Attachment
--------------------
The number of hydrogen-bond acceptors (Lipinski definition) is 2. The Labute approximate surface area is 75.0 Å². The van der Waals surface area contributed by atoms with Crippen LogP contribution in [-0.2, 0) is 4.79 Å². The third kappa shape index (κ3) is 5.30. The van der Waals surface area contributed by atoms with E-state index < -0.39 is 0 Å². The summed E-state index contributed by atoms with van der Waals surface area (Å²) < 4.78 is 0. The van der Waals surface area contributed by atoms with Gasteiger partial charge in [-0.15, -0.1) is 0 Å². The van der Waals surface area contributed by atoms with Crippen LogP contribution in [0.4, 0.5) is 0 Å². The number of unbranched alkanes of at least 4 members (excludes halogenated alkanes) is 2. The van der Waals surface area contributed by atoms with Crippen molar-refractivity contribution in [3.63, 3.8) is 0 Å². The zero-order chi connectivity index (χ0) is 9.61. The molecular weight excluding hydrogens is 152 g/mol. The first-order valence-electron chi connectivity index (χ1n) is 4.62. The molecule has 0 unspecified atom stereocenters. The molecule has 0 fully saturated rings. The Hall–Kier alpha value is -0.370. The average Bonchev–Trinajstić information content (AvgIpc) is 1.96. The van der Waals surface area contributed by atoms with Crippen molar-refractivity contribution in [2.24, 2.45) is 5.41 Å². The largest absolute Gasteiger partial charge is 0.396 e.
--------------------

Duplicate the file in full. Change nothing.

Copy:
The number of hydrogen-bond acceptors (Lipinski definition) is 2. The Labute approximate surface area is 75.0 Å². The van der Waals surface area contributed by atoms with Crippen LogP contribution in [-0.2, 0) is 4.79 Å². The third kappa shape index (κ3) is 5.30. The van der Waals surface area contributed by atoms with E-state index < -0.39 is 0 Å². The summed E-state index contributed by atoms with van der Waals surface area (Å²) < 4.78 is 0. The van der Waals surface area contributed by atoms with Gasteiger partial charge in [-0.15, -0.1) is 0 Å². The van der Waals surface area contributed by atoms with Crippen LogP contribution in [0.4, 0.5) is 0 Å². The number of unbranched alkanes of at least 4 members (excludes halogenated alkanes) is 2. The van der Waals surface area contributed by atoms with Crippen molar-refractivity contribution in [3.63, 3.8) is 0 Å². The zero-order chi connectivity index (χ0) is 9.61. The molecular weight excluding hydrogens is 152 g/mol. The first-order valence-electron chi connectivity index (χ1n) is 4.62. The molecule has 0 unspecified atom stereocenters. The molecule has 0 fully saturated rings. The Hall–Kier alpha value is -0.370. The average Bonchev–Trinajstić information content (AvgIpc) is 1.96. The van der Waals surface area contributed by atoms with Crippen molar-refractivity contribution in [2.24, 2.45) is 5.41 Å². The largest absolute Gasteiger partial charge is 0.396 e.